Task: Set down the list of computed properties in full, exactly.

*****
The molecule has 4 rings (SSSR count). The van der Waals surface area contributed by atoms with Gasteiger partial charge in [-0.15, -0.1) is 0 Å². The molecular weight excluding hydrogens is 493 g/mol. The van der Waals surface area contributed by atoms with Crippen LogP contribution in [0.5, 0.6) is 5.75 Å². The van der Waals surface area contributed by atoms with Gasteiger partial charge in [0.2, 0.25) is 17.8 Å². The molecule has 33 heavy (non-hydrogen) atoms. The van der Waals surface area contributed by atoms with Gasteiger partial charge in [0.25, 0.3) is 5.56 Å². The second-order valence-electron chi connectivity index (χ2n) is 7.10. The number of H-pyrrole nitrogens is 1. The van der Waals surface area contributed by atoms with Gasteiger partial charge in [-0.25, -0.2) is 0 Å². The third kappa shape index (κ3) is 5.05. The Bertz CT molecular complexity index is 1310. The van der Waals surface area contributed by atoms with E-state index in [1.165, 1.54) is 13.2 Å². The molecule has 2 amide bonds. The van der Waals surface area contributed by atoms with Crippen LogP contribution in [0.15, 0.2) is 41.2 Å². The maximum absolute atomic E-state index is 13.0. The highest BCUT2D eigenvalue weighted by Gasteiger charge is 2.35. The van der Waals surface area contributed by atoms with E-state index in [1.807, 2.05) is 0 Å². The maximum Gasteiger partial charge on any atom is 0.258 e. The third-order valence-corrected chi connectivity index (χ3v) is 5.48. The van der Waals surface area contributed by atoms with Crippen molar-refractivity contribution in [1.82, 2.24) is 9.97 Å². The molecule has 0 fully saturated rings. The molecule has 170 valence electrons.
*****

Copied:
The molecule has 4 rings (SSSR count). The van der Waals surface area contributed by atoms with Gasteiger partial charge in [-0.15, -0.1) is 0 Å². The molecular weight excluding hydrogens is 493 g/mol. The van der Waals surface area contributed by atoms with Crippen LogP contribution in [0.5, 0.6) is 5.75 Å². The van der Waals surface area contributed by atoms with Gasteiger partial charge in [0.2, 0.25) is 17.8 Å². The molecule has 33 heavy (non-hydrogen) atoms. The van der Waals surface area contributed by atoms with Gasteiger partial charge in [0.25, 0.3) is 5.56 Å². The second-order valence-electron chi connectivity index (χ2n) is 7.10. The number of H-pyrrole nitrogens is 1. The van der Waals surface area contributed by atoms with Gasteiger partial charge in [-0.25, -0.2) is 0 Å². The third kappa shape index (κ3) is 5.05. The Bertz CT molecular complexity index is 1310. The van der Waals surface area contributed by atoms with E-state index in [1.165, 1.54) is 13.2 Å². The molecule has 2 amide bonds. The van der Waals surface area contributed by atoms with Crippen LogP contribution in [0.15, 0.2) is 41.2 Å². The maximum absolute atomic E-state index is 13.0. The highest BCUT2D eigenvalue weighted by Gasteiger charge is 2.35. The van der Waals surface area contributed by atoms with E-state index in [1.807, 2.05) is 0 Å². The maximum Gasteiger partial charge on any atom is 0.258 e. The third-order valence-corrected chi connectivity index (χ3v) is 5.48. The van der Waals surface area contributed by atoms with Crippen molar-refractivity contribution in [1.82, 2.24) is 9.97 Å². The molecule has 0 fully saturated rings. The molecule has 170 valence electrons.